United States

- When people consider domestic wine, they normally think about the state of California. The fine viticultural Region within California, including the Napa Valley, Sonoma, Santa Cruz Mountains, Mendocino and Santa Barbara, are capable of growing grapes of world-class quality. But there's plenty of fabulous wine coming from other states, too. Oregon, Washington and New York are also causing eyebrows (and glassware) to be raised around the world. Click for a list of bestselling items from the United States.


- With the explosive growth that California's wine industry has seen the past several years, it's easy to view winemaking and grape growing in the Golden State as a recent phenomenon. And while it's true that California's viticultural history is brief compared to several European countries, this state's roots date back well over 200 years. Due to the enormous response to California wine within the United States and worldwide, there are thousands of excellent and diverse wines being produced within the state each year. For our entire selection of California wines, please visit this link.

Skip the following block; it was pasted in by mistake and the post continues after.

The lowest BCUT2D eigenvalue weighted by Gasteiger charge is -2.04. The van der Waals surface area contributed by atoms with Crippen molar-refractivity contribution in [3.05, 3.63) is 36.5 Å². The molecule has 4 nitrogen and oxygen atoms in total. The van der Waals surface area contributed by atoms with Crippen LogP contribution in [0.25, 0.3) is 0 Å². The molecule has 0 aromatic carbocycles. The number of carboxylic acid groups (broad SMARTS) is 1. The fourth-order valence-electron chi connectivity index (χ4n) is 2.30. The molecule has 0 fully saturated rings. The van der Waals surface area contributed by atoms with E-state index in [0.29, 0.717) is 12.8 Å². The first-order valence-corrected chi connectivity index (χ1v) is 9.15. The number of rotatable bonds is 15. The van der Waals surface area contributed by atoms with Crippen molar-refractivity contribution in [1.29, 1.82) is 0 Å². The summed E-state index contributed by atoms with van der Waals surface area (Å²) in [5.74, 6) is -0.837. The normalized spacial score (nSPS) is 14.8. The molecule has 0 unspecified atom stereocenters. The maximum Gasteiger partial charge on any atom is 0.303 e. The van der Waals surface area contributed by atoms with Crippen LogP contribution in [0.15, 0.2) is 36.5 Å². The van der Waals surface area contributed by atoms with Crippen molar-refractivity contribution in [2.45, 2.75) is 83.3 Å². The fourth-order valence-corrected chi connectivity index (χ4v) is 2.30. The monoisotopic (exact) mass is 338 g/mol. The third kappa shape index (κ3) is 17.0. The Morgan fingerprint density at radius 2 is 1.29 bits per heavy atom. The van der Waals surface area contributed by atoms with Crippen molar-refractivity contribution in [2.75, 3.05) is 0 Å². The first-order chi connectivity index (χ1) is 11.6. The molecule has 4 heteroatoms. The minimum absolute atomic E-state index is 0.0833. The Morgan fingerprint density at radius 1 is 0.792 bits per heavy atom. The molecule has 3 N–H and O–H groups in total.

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Napa Valley

- America's most famous wine region, which encompasses a varied geographical territory running about 20 miles long from the San Francisco Bay northward to the foot of Mount St. Helena. Napa's great diversity, both in terms of climate and terroir, has led to the creation of a number of smaller AVAs like Stags Leap District, Rutherford, Howell Mountain, Oakville and Mount Veeder, among others. Cabernet and chardonnay still reign supreme, but just about everything under the sun is grown in Napa Valley, in quality levels ranging from $2 jug wine to $500 a bottle California cab.